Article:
‘Come in Low’: Army Aviation Modifies Training to Prepare for Rivals Like Russia, China
AUSA: Even with the fielding of the Army’s future vertical lift capabilities years away, the service is adjusting how it trains its aviators to prepare them for new tactics, techniques and procedures for future wars.
For the last 20 years of counter-terrorism operations, Army rotorcraft have operated higher altitudes in battle. But the future battlefield, the Army will fly in the lower tier of airspace to avoid the anti-access/area denial capabilities of advanced adversaries like China and Russia, according to Maj. Gen. David Francis, commander of the Army Aviation Center of Excellence.
“We’re going to be flying in lower flight profiles than we have over the last 20 years in counterinsurgency operations and so, even today, we are changing the way we train Army aviators,” Francis said Wednesday at a Defense News event at the annual Association of the United States Army (AUSA) conference. “We’re changing the way that we develop our leaders to be able to operate in that environment.”
The Army is modernizing its rotorcraft fleet as part of its ambitious overall modernization strategy. The service is building a next generation scout rotorcraft with its Future Attack Reconnaissance Aircraft, which is supposed to be fielded in 2030. Textron’s Bell and Lockheed Martin’s Sikorsky are squaring off in the competition. The Army is also trying to field a Future Long-Range Assault Aircraft by fiscal 2030 as part of its future vertical lift program.
According to Maj. Gen. Walter Rugen, director of the Army’s Future Vertical Lift Cross-Functional Team, flying at lower altitude challenges the anti-access/area denial capabilities built by near-peer adversaries like Russia and China. Those systems are much more effective against aircraft that fly high and fast, he said.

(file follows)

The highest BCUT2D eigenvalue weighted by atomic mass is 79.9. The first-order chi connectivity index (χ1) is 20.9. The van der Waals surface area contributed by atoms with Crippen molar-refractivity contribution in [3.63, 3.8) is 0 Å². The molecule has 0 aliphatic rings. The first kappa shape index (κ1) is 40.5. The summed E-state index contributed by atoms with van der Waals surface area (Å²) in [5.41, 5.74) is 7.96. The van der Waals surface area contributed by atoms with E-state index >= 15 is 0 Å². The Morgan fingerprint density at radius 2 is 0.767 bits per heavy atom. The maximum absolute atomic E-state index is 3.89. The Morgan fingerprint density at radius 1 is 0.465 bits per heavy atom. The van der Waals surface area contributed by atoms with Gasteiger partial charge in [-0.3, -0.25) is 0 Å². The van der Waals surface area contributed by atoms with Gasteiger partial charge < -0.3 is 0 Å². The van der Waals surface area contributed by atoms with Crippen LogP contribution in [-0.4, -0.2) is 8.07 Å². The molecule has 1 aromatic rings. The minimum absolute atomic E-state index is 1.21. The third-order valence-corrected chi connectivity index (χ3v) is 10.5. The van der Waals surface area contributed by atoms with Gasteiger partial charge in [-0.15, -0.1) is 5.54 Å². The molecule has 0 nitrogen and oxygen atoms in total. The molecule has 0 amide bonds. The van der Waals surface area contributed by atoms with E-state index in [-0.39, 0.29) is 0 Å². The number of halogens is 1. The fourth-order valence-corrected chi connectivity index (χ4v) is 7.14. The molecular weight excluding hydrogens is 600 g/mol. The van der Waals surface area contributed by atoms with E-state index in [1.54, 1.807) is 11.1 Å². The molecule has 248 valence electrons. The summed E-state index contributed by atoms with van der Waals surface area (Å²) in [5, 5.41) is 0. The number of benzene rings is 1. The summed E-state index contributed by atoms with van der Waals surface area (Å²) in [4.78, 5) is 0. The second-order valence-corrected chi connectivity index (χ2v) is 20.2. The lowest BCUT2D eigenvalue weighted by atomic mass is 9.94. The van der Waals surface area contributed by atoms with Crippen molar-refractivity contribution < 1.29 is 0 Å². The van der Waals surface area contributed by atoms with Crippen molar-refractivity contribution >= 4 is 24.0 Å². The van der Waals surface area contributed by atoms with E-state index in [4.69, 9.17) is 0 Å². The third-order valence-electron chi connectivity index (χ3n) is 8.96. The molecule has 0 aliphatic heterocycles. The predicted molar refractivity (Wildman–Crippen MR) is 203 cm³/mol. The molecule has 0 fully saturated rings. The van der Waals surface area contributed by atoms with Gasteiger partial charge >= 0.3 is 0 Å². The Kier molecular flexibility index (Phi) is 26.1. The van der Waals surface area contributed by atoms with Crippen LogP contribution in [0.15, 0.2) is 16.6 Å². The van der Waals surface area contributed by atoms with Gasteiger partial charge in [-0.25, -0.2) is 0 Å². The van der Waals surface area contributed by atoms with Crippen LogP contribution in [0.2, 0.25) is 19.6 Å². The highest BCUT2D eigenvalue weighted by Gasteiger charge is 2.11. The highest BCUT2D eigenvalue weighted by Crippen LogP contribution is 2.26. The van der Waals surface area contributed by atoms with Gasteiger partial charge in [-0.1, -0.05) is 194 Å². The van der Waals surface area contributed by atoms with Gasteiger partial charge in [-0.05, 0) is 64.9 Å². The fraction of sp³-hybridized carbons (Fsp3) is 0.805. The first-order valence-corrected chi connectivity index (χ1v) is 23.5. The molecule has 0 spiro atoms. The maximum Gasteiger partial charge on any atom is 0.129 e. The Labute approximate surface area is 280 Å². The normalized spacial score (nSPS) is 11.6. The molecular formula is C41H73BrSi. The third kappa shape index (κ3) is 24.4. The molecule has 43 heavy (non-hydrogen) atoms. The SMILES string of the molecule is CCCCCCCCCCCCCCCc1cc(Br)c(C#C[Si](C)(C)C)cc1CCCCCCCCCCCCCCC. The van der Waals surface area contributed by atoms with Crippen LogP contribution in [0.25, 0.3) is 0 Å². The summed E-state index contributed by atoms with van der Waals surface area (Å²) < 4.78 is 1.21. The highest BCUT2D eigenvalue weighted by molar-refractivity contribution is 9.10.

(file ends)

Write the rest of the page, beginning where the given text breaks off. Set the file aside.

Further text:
“The guys that come in low — in the lower tier — there’s a lot of gaps, and we’re exploiting those gaps to fight and win,” Rugen said.
Preparing the service for new vertical lift capabilities has required many changes in training. Francis said at the event that the service has changed the way the service does emergency procedures “to be able to handle aircraft at those lower altitudes and account for the improved technology that we’re going to have.”
He added that the service is changing how it faces off against “various” air defense threats using the technology that’s part of the aircraft survivability equipment and future tactics, techniques and procedures. Aircraft survivability, Francis said, includes both aircraft design, survivability equipment on-board and aviator training.
Rugen said that most of the survivability work to prevent a shoot-down is classified, but the service had taken 25 steps to improve survivability, or seven more than Rugen said the RAND Corp. had given Army aviation in a series of reports.
Building the aircraft with a modular open systems architecture is another way the service plans to address survivability and add in advanced capability in the future as technology evolves.
“What that is going to enable us to do it — and again we have not been able to do this in the past at an affordable cost — is make rapid changes and upgrades to our systems that that will allow us to keep pace and stay ahead of the developments of our adversaries out there in terms of air defense systems and other other technological advancements,” Francis said.